Partials by Dan Wells cover

Partials ( #1)

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Synopsis: The only hope for humanity isn’t human.In a world where people have been all but wiped out by a virus created by part-human cyborgs called ‘Partials’, and where no baby survives longer than three days, a teenage girl makes it her mission to find a cure, and save her best friend’s unborn child.But finding a cure means capturing a Partial…

As part of the Hope Act, every woman aged eighteen and over is legally obliged to conceive.

None of their children will survive.

At a time when dystopia in YA is booming, Partials couldn’t have come at a worse time. Or could it? These days, readers really have to push to find the good dystopia amongst the mediocre, but it’s refreshing to see a novel that isn’t dystopian because it wants to be or because it’s cool but because it’s actually part of the story- vitally so. And it isn’t fully dystopian either- amongst the rubble are the glimmerings of sci-fi adventure, though admittedly not the space-trotting, star-bending sort. Yet.

I’m probably not the only one who has been eagerly awaiting Dan Well’s next forage into the world of YA after his superb John Cleaver Trilogy– Wells has garnered himself a whole lot of readers as well as a whole bunch of fans fans (myself included). But is Partials a step too far from his Sociopathic, demonic horror series?

The answer is, maybe. Partials is a delicious and juicy new series, focused less on the dystopia than the science, less about the characters than concepts and ideas. Less of the schmalz. Less of the totalitarian regime (though certainly, there is a sprinkling of that too) and more of the, let’s kick some butt to save humanity awesomeness (with SCIENCE!).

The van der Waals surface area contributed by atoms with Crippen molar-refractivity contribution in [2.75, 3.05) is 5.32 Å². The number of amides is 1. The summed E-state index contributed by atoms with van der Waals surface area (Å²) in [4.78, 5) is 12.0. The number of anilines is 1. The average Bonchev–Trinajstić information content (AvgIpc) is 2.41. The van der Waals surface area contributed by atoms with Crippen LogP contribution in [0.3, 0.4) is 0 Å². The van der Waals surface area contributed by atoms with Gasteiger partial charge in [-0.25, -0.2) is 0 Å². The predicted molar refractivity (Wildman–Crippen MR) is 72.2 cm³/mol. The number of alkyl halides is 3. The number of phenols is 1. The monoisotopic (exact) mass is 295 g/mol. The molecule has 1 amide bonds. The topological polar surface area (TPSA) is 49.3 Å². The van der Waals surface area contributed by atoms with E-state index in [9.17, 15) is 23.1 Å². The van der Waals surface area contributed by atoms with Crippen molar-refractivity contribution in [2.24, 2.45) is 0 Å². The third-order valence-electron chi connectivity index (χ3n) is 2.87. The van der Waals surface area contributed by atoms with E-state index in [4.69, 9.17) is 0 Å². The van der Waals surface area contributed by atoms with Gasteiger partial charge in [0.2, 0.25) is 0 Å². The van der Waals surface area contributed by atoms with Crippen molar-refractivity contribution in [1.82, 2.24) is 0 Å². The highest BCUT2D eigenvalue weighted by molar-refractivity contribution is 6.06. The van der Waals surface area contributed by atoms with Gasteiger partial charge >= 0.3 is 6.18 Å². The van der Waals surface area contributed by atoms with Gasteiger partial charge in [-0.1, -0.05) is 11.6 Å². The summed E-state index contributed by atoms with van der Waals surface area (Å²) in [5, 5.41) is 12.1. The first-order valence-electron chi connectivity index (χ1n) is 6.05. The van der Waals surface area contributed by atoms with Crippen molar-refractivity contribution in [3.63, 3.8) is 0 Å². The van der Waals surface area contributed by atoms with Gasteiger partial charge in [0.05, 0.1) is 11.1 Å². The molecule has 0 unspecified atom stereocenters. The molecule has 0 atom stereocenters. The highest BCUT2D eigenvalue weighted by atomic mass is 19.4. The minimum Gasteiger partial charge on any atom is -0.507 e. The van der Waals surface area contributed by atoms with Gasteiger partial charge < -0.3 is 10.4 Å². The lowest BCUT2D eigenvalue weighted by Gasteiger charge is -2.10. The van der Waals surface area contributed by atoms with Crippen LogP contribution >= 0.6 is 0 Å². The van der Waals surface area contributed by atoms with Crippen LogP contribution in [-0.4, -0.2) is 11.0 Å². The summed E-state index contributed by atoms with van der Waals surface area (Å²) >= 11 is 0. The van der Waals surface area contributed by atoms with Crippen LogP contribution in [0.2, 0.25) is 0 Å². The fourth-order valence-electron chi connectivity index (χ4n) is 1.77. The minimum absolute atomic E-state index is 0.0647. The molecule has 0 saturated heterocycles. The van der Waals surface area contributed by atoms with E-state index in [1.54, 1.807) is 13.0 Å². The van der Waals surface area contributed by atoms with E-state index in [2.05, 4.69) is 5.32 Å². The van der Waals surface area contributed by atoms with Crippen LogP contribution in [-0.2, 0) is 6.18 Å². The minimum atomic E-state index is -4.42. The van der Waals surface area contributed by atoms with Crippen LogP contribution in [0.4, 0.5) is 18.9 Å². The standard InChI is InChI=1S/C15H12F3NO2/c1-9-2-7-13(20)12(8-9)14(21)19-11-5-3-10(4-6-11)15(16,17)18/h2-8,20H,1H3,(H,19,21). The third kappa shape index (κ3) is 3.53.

Partials is split into several clear-cut parts. The first 100 pages introduce us to a world eleven years past a huge war and viral outbreak that decimated 99.996% of the population. It takes us to the only known center of human survival on Long Island, a population so desperate for survival that it is legally required that every woman, capable of bearing a child, be pregnant. The population must be stabilised. But it’s not working: every newborn dies of RM, a manufactured virus that culled the human population after its introduction. These pages introduce us to sixteen year old medic Kira, a girl with dreams. Dreams of curing a crippled nation. Kira is strong-willed and dedicated: she would sacrifice herself in the hope of a cure. And like all good characters, Wells knows that strengths can become weaknesses very quickly when a character is pushed. With Kira, her strengths can become her weaknesses, her determination her downfall. However, I did struggle to become invested in Kira fully, particularly at the start of the novel, which hindered some of the more, shall we say, risky actions she took.

From there on, Partials graduates from phase to phase, from helplessness to hope, action to consequence to determination. Each phase increases the pressure and boosts the pace from the relatively mundane first 100 pages to the breathtakingly explosive last 100 pages, and as the book progressed I found myself increasingly absorbed and taken in by Kira’s selfless zeal and the ever-increasing danger that she brings upon herself.

Though Kira is the protagonist of Partials, it was not with her that I felt the deepest connection. Samm, the Partial boy, was by far the most intriguing, testing the limits of our trust and cloaking himself in mystery. His interactions with Kira are by far the juiciest character moments of the novel, interspersing the otherwise vivacious plot.

Partials proves one thing: that Dan Wells is definitely not a one trick pony. Wells is perfect at creating a visual narrative full of set-backs and improvisation that many novels lack: it’s exciting, filled with thrilling (pseudo-)science and politics and more guns than its fair share. Though it doesn’t resonate as much as the John Cleaver Trilogy, predominantly because it’s very hard to be wholly original in YA dystopia right now, Partials is a definite yes when it comes to worthwhile reading, particularly once you get into it.

About Rhys

Rhys is a 19 year old with roots in the UK and Germany. Aside from reading and blogging, he also produces theatre, loves Kate Bush and hopes to pursue a career in publishing. His reviews have been widely quoted in books such as Philip Reeve’s Mortal Engines Quartet, Catherine Bruton’s Pop!, James Treadwell’s Advent and Anarchy and he has presented at such events as Book Expo America.

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